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A young girl practices yoga with her mother
A young girl practices yoga with her mother

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Covid-19: Keeping Children and Young People active during outbreak

Children and Young People Project Officer Bethaney Hall looks at the task facing the physical activity and sport sector in trying to keep children and young people active whilst schools are closed and the resources available to help parents.

Anyone that has witnessed kids in a playground, or in any open space, is only too aware how naturally physically active most children are and how they love to move.

But with schools closed, clubs shut and government restrictions on movement due to the covid-19 outbreak, it may feel almost impossible to support and influence children to get active.

The challenge for those in the sector looking to help children and young people to get active and stay active appears greater than ever.

And, unfortunately, a sedentary lifestyle for children and young people has never been easier.

Parents are juggling home-schooling with their own jobs and the whole family are in a confined space full of TVs, games consoles, mobile phones and tablets.

But now is the very time we all need regular daily exercise: to burn all that energy, to keep us entertained, to relieve the boredom and keep us happy and healthy.

It is why Sport England launched their #StayInWorkOut campaign last week to share best practice and encourage the nation to find innovative ways of keeping their body moving.

And help is at hand for children and young people too.

We have firmly re-iterated our commitment to physical activity and sport and agreed to a series of funding pledges to support clubs/organisations at this difficult time.

We’ve also been inspired by how many organisations and individuals from across the country are trying to help with free online resources and support for families.

The Body Coach, Joe Wicks, for example, has brought activity for young children to a huge audience with his daily 9am videos on YouTube and he is not alone.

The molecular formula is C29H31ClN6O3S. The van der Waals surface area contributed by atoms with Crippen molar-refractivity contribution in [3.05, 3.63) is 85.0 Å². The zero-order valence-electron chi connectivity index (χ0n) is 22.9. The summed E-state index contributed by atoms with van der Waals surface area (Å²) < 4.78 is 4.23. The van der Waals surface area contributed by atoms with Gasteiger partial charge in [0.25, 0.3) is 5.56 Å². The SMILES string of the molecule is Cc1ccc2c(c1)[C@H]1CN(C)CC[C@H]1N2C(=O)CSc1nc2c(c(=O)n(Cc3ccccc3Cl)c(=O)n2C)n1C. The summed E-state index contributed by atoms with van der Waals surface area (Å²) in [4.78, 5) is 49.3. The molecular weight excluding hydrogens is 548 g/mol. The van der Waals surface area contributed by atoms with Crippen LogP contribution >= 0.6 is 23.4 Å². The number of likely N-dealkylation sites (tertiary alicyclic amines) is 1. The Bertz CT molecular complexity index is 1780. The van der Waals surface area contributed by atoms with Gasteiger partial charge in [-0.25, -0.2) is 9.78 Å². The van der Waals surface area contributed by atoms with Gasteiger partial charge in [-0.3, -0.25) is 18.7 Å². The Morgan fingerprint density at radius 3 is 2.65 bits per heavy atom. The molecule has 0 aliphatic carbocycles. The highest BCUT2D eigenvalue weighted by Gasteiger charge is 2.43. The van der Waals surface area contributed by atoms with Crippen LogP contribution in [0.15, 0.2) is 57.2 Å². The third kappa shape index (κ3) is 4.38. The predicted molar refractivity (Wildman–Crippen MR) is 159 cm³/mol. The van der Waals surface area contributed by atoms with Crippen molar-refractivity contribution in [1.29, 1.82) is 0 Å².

Which is why we have pulled together a series of resources specifically aimed at children and young people to make it as easy as possible to find the support you need.

We have already seen a huge response to our tech resource, compiled with Sport Tech Hub, and hope all organisations working with young people will find something to complement their work here.

View our Children and Young People #StayInWorkOut resource here.

If you have an offer which is suitable for children and young people (below the age of 25) that we’ve not included, please feel free to email us.

Otherwise, we hope to see lots of you getting involved by sharing your photos and videos using #StayInWorkOut to our Twitter (@LondonSport) and Instagram (ldn_sport) pages.

If you are considering moving your activity offer online, check out these helpful hints and find out more by signing-up for a free webinar this Thursday at 2pm.

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London Sport aims to make London the most physically active city in the world.

About London Sport

London Sport aims to make London the most physically active city in the world. Supported by the Mayor of London and Sport England, our target is to get Londoners more physically active.

For more information on London Sport, visit www.londonsport.org

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